At Computex 2017, Intel made a series of major announcements regarding their latest high-end processor offerings. This included the introduction of a new X-series of processors which are designed to be the company’s high-end performance platform for power users and prosumers. The creation of the X-Series comes as Intel starts to feel heat from the competition from Advanced Micro Devices’ Ryzen CPUs and upcoming 16-core THREADRIPPER desktop chip. I wrote about THREADRIPPER here. Advanced Micro Devices ’ strategy has been to go directly after Intel’s high-end performance desktop platform first and what we see from X-Series is the first processor Intel has released that reflects the new competitive reality. The new X-series processor family, code-named Basin Falls, represents an entirely new approach from Intel to addressing the high-end of the desktop computing market and will make Intel loyalists very, very happy.
New i9 X-Series processor
With the new X-Series of processors from Intel, the company creates a clearer differentiation from their mainstream desktop Core series processors. However, within the X-series of processors, Intel still uses Core i5 and i7 as denotation of different performance classes. In addition to the i5 and i7, Intel is also introducing a new Core i9 class of chips that bring an entirely new level of performance never seen on Intel processors before. Additionally, Intel still grants these processors the same numbering scheme as previous processors, making it easy to tell by number which processor should be faster.
These new processors are based on the Skylake and Kaby Lake architectures with all of them utilizing the new LGA 2066 socket, making compatibility across the X-series very simple. Intel will be offering these new X-series processors in core counts ranging from 4 to 18, yes 18 cores, which translates to 36 threads. The only processors that aren’t Skylake-X are the two quad-core X-series chips, the Intel Core i5-7640X and Core i7-7740X. The rest of Intel’s new X-series support quad channel memory and the new Turbo Boost Max 3.0 technology on more than four cores and are marketed as Core i7 or Core i9. From what I have been briefed about Turbo Max 3.0, it sounds great in that now two cores, not just one, can be optimized. I can’t wait to try it out myself.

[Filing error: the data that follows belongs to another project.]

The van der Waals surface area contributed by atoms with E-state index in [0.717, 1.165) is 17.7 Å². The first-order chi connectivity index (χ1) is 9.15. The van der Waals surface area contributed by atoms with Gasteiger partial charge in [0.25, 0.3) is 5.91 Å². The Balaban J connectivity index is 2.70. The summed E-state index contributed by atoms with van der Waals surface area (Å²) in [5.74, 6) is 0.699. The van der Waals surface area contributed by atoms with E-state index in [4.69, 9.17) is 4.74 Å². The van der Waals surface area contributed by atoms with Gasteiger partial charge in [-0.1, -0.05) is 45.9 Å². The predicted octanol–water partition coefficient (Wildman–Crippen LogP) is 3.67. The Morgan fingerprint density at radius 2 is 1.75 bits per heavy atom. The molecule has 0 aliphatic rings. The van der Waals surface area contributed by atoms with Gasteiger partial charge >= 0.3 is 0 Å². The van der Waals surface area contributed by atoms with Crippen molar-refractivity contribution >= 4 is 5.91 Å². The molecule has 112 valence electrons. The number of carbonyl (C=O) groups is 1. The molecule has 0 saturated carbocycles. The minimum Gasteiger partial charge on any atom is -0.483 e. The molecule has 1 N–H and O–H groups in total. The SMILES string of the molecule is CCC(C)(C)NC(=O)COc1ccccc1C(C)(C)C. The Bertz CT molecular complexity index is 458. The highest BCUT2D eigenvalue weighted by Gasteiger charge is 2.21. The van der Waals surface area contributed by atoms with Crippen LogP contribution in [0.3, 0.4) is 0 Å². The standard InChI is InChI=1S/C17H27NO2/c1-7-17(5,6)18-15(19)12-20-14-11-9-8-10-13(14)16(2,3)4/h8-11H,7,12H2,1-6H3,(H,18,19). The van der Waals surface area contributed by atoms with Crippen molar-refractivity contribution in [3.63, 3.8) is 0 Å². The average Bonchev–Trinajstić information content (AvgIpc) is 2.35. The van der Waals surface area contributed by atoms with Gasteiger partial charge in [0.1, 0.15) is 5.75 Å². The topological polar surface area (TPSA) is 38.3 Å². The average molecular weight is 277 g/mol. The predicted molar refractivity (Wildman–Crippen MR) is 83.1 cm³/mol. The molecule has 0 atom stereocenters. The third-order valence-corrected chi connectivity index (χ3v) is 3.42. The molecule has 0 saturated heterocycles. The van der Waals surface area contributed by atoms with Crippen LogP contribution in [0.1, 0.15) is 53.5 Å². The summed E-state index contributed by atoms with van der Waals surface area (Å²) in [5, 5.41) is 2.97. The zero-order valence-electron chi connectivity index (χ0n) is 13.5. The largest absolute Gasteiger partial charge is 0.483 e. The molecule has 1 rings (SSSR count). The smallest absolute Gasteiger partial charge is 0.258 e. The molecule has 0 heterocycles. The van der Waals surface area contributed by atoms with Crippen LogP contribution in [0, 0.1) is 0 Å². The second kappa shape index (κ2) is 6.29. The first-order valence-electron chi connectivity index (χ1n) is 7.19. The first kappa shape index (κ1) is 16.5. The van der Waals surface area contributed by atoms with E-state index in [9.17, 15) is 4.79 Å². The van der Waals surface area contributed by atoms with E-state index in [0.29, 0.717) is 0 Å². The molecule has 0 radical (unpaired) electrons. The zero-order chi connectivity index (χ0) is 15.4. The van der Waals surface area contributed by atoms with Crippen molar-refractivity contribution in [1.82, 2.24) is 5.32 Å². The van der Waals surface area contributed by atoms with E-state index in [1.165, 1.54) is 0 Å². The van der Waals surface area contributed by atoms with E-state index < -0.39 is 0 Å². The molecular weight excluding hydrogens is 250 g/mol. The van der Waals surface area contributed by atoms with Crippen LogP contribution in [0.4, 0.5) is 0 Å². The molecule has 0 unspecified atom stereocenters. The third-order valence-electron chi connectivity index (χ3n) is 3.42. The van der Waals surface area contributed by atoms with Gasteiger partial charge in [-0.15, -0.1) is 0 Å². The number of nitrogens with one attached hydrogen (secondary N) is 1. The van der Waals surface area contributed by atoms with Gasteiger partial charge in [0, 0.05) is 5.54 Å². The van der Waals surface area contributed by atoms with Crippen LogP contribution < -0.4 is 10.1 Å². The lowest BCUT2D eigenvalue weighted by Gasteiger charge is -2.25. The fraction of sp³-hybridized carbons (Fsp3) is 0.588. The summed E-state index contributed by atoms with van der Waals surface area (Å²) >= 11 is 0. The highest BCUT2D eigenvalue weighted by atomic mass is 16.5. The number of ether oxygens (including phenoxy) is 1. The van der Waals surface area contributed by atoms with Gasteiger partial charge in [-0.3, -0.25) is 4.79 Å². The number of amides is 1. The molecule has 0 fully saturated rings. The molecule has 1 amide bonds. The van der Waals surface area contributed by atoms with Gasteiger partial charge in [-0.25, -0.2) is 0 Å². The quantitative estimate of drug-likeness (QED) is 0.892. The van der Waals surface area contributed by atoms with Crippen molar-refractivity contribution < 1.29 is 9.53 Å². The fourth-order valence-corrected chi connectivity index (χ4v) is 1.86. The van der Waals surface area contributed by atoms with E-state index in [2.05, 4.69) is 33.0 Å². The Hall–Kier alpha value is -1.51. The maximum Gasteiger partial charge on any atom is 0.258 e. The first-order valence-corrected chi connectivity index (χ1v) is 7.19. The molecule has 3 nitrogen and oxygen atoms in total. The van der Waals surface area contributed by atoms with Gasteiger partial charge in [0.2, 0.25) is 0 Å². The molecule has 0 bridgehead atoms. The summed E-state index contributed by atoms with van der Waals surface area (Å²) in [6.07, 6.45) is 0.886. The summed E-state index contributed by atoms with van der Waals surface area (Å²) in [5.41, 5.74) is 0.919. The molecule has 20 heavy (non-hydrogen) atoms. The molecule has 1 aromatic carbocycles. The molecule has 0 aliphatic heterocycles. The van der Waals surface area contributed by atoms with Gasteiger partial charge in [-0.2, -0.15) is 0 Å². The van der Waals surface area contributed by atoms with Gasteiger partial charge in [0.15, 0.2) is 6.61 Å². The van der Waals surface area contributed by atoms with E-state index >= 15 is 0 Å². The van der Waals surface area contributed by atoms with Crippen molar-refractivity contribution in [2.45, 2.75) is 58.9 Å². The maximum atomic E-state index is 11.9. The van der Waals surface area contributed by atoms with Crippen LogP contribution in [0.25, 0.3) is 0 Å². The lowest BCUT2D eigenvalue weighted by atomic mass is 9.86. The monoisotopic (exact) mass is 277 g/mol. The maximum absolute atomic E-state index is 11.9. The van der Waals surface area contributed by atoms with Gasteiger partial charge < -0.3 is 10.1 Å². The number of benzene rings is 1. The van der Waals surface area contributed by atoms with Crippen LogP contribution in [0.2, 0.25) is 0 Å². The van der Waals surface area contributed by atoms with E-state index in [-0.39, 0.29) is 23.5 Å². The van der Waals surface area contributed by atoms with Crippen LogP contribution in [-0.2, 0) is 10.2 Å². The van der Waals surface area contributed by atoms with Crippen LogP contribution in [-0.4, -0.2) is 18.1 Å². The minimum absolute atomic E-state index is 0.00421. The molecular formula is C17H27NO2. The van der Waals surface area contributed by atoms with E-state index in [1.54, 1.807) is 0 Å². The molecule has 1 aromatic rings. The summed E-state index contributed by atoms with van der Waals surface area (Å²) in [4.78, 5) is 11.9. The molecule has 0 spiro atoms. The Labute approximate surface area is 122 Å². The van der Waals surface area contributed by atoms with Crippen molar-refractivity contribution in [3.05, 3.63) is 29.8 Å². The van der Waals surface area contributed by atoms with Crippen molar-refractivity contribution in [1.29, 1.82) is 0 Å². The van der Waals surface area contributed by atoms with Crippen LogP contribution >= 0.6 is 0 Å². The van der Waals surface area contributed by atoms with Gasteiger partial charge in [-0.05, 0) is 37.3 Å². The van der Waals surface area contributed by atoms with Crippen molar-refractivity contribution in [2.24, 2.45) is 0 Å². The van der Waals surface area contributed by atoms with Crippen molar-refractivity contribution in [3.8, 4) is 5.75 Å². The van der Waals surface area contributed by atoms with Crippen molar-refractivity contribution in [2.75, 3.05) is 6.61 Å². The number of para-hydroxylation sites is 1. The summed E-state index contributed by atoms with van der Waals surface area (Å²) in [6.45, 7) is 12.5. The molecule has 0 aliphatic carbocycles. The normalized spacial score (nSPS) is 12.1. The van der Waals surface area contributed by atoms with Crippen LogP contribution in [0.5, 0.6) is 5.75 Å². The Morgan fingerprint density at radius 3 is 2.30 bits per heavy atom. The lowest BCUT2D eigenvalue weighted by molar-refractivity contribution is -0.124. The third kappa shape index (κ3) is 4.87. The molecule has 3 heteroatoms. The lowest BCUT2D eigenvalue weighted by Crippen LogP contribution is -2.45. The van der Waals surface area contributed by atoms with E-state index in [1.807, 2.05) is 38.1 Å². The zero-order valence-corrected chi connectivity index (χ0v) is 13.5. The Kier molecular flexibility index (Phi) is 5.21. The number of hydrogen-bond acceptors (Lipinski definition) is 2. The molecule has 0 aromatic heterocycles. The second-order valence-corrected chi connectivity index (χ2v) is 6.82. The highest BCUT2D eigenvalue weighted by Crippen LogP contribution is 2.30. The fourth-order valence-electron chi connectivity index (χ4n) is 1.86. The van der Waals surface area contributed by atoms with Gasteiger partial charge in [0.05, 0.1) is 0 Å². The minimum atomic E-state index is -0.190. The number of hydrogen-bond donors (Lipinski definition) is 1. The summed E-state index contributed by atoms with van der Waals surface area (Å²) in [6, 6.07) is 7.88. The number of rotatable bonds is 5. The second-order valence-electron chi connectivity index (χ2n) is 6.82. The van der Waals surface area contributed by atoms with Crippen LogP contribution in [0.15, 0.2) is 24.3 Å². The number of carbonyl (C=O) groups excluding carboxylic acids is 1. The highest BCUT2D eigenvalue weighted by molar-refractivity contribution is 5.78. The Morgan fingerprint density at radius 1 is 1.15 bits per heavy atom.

When I imagine a system with 36 CPU threads, 4 GPUs, quad-channel memory and Optane storage, I literally start to salivate. I need one. Why? I have no idea- I just do.
What makes Intel’s approach to the new X-Series interesting is that they have clearly listened to feedback from customers, analysts and the press after the previous Extreme Edition processor launch. That processor, the Core i7-6950X 10-core processor, sold for around $1,700 and was met with a lot of resistance from gamers and media even though Intel says the chip sold much better than expected. Some of that can be attributed to the fact that it was Intel’s first 10-core high-end processor and the fact that when users are spending $1,000 on a processor, they probably aren’t sensitive to $1,700 or $1,000. With the new Core X-series processors, Intel has done a much better job of spreading the pricing across core counts. The quad-core Core i5-7740X sells for $339 while the 6-core i7-7800X sells for $389 and the eight-core i7-7820X sells for $599. The ten-core Core i9-7900X sells for $999, which is about $700 less than the previous generation and with more performance. Intel also doesn’t abuse the higher core counts’ pricing structure either, offering the twelve-core 7920X for $1,199, the fourteen-core 7940X for $1,399, the sixteen-core 7960X for $1699 and the eighteen-core 7980XE for $1999. That means you get roughly 6 more, faster, cores for the same price as you did with the previous generation.
Intel’s new X-series and i9 branding are a clear indication of Intel’s desire to move the goal posts for their competition. Many of AMD’s comparisons to premium-priced Intel processors used the company’s older Broadwell-E architecture and exploited some potential weaknesses. With these new X-series processors, Intel makes AMD’s job a bit harder in the enthusiast processor space. Intel even managed to one-up AMD in announced CPU core count, which I frankly wasn’t sure was even possible for a consumer desktop processor after only getting 10-cores last year. I’ll be interested to see if AMD responds to try and win max core count as it is easier for AMD as they use an MCM (multi chip module) which stitches together cores via Infinity Fabric with minimal if no performance loss. It finally looks like competition between Intel and AMD has started to pay dividends for consumers and is producing higher performance products faster than ever before.